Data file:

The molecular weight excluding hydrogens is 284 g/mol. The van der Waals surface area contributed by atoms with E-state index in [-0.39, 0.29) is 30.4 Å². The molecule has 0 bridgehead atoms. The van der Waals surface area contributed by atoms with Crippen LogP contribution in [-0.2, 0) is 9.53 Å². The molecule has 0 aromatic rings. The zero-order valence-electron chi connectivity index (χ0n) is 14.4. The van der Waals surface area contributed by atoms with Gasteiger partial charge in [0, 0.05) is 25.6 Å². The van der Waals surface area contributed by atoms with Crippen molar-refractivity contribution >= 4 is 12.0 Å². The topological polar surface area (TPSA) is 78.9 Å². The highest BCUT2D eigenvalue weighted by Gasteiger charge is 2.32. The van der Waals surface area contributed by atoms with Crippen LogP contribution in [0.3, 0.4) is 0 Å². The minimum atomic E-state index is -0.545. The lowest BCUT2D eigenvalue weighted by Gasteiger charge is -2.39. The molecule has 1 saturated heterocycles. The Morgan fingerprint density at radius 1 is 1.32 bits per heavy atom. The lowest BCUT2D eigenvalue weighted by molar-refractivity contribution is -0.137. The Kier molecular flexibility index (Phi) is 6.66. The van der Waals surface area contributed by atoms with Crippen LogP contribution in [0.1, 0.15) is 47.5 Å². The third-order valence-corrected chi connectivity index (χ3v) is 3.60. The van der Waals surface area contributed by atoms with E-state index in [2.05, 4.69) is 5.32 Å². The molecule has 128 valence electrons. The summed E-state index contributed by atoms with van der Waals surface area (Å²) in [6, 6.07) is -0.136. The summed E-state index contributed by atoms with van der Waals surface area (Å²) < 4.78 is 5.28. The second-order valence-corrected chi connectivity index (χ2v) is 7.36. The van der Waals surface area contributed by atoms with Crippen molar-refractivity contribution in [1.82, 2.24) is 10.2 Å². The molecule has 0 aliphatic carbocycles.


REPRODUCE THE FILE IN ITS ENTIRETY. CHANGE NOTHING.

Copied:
The molecular weight excluding hydrogens is 284 g/mol. The van der Waals surface area contributed by atoms with E-state index in [-0.39, 0.29) is 30.4 Å². The molecule has 0 bridgehead atoms. The van der Waals surface area contributed by atoms with Crippen LogP contribution in [-0.2, 0) is 9.53 Å². The molecule has 0 aromatic rings. The zero-order valence-electron chi connectivity index (χ0n) is 14.4. The van der Waals surface area contributed by atoms with Gasteiger partial charge in [0, 0.05) is 25.6 Å². The van der Waals surface area contributed by atoms with Crippen molar-refractivity contribution >= 4 is 12.0 Å². The topological polar surface area (TPSA) is 78.9 Å². The highest BCUT2D eigenvalue weighted by Gasteiger charge is 2.32. The van der Waals surface area contributed by atoms with Crippen LogP contribution in [0.3, 0.4) is 0 Å². The minimum atomic E-state index is -0.545. The lowest BCUT2D eigenvalue weighted by Gasteiger charge is -2.39. The molecule has 1 saturated heterocycles. The Morgan fingerprint density at radius 1 is 1.32 bits per heavy atom. The lowest BCUT2D eigenvalue weighted by molar-refractivity contribution is -0.137. The Kier molecular flexibility index (Phi) is 6.66. The van der Waals surface area contributed by atoms with Crippen LogP contribution in [0.1, 0.15) is 47.5 Å². The third-order valence-corrected chi connectivity index (χ3v) is 3.60. The van der Waals surface area contributed by atoms with E-state index in [2.05, 4.69) is 5.32 Å². The molecule has 128 valence electrons. The summed E-state index contributed by atoms with van der Waals surface area (Å²) in [6, 6.07) is -0.136. The summed E-state index contributed by atoms with van der Waals surface area (Å²) < 4.78 is 5.28. The second-order valence-corrected chi connectivity index (χ2v) is 7.36. The van der Waals surface area contributed by atoms with Crippen molar-refractivity contribution in [1.82, 2.24) is 10.2 Å². The molecule has 0 aliphatic carbocycles.